Indian Journal of Private Psychiatry

Register      Login

VOLUME 17 , ISSUE 2 ( July-December, 2023 ) > List of Articles


Catatonia in Young Male with Cerebral Palsy and Intellectual Disability: A Case Report

Ashmeet Singh, Jasleen Kaur Bhalla

Keywords : Catatonia, Cerebral palsy, Intellectual disability, Periventricular leukomalacia, Quality of life

Citation Information : Singh A, Bhalla JK. Catatonia in Young Male with Cerebral Palsy and Intellectual Disability: A Case Report. Ind J Priv Psychiatry 2023; 17 (2):95-98.

DOI: 10.5005/jp-journals-10067-0127

License: CC BY-NC 4.0

Published Online: 14-06-2023

Copyright Statement:  Copyright © 2023; The Author(s).


Aim: To consider the possibility of an organic cause vs mental health-related cause in a young patient of cerebral palsy presenting with catatonic features. Background: The catatonic symptoms in a young patient with cerebral palsy and intellectual disability can either be a sequelae of the preexisting organicity or has an independent organic or psychological cause. One of the organic causes is the white matter loss in the brain parenchyma-like periventricular leukomalacia (PVL) due to perinatal hypoxic insult that leads to cerebral palsy and consequent intellectual disability. Case description: We present the case report of a 20-year-old male who presented with acute onset of catatonic symptoms in the absence of any preexisting psychiatric disorder. His general physical examination manifested spastic diplegia, mutism, negativism, posturing, and staring gaze without any other focal neurological deficits. The routine blood investigations were within normal limits, whereas the MRI brain was suggestive of PVL with white matter loss and thinning of corpus callosum. The neurology consults suggested conservative management for the same, and the patient was managed with Lorazepam and Olanzapine, following which his catatonic symptoms started improving. During his hospital stay, intellectual quotient was assessed that revealed moderate level of intellectual disability. Conclusion: It is difficult to absolutely ascertain whether the organicity had direct influence on the patients presenting psychiatric symptoms or not. However, due to the neuropsychological changes, one cannot exclude the possibility that the sequelae of PVL or intellectual disability might have played a role in this case. Clinical significance: This raises considerable problems when it comes to choosing a therapeutic strategy for such a patient like whether the medical intervention alone or along with assistive therapies for the damaged white matter and intellectual disability would change the course, prognosis, and the outcome of the psychiatric symptoms or whether the psychopharmacological intervention would be sufficient for a better outcome and quality of life of the patient.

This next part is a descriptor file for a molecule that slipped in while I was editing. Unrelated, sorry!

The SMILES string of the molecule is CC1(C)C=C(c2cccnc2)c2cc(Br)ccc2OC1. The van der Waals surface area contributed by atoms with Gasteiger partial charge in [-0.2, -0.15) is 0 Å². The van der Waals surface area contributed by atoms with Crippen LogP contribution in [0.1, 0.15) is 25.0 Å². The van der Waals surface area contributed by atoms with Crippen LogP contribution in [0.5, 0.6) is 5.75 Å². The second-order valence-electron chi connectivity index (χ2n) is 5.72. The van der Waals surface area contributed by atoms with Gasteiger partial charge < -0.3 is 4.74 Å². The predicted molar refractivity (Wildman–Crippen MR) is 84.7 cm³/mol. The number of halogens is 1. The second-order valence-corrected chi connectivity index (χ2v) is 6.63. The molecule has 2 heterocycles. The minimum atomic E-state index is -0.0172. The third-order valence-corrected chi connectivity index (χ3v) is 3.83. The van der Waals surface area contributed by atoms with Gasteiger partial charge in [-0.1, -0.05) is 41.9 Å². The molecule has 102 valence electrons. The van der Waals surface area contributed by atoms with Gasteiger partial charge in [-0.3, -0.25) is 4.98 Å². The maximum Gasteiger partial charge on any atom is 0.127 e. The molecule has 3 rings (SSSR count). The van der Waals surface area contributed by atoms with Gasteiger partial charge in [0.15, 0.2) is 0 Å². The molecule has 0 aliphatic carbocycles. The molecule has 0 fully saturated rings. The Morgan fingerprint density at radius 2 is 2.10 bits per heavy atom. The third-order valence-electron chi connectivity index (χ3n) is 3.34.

1. Lahutte B, Cornic F, Bonnot O, et al. Multidisciplinary approach of organic catatonia in children and adolescents may improve treatment decision making. Prog Neuropsychopharmacol Biol Psychiatry 2008;32(6):1393–1398. DOI: 10.1016/j.pnpbp.2008.02.015.
  2. Grover S, Sahoo S, Chakravarty R, et al. Comparative study of symptom profile of catatonia in patients with psychotic disorders, affective disorders and organic disorders. Asian J Psychiatr 2019;43:170–176. DOI:10.1016/j.ajp.2019.05.024s.
  3. Hamlin DW, Hussain N, Pathare A. Storms and silence: A case report of catatonia and paroxysmal sympathetic hyperactivity following cerebral hypoxia. BMC Psychiatry 2020;20(1):473. DOI: 10.1186/s12888-020-02878-5S.
  4. Sadowska M, Sarecka-Hujar B, Kopyta I. Cerebral palsy: Current opinions on definition, epidemiology, risk factors, classification and treatment options. Neurcvopsychiatr Dis Treat 2020;16:1505–1518. DOI: 10.2147/NDT.S235165S.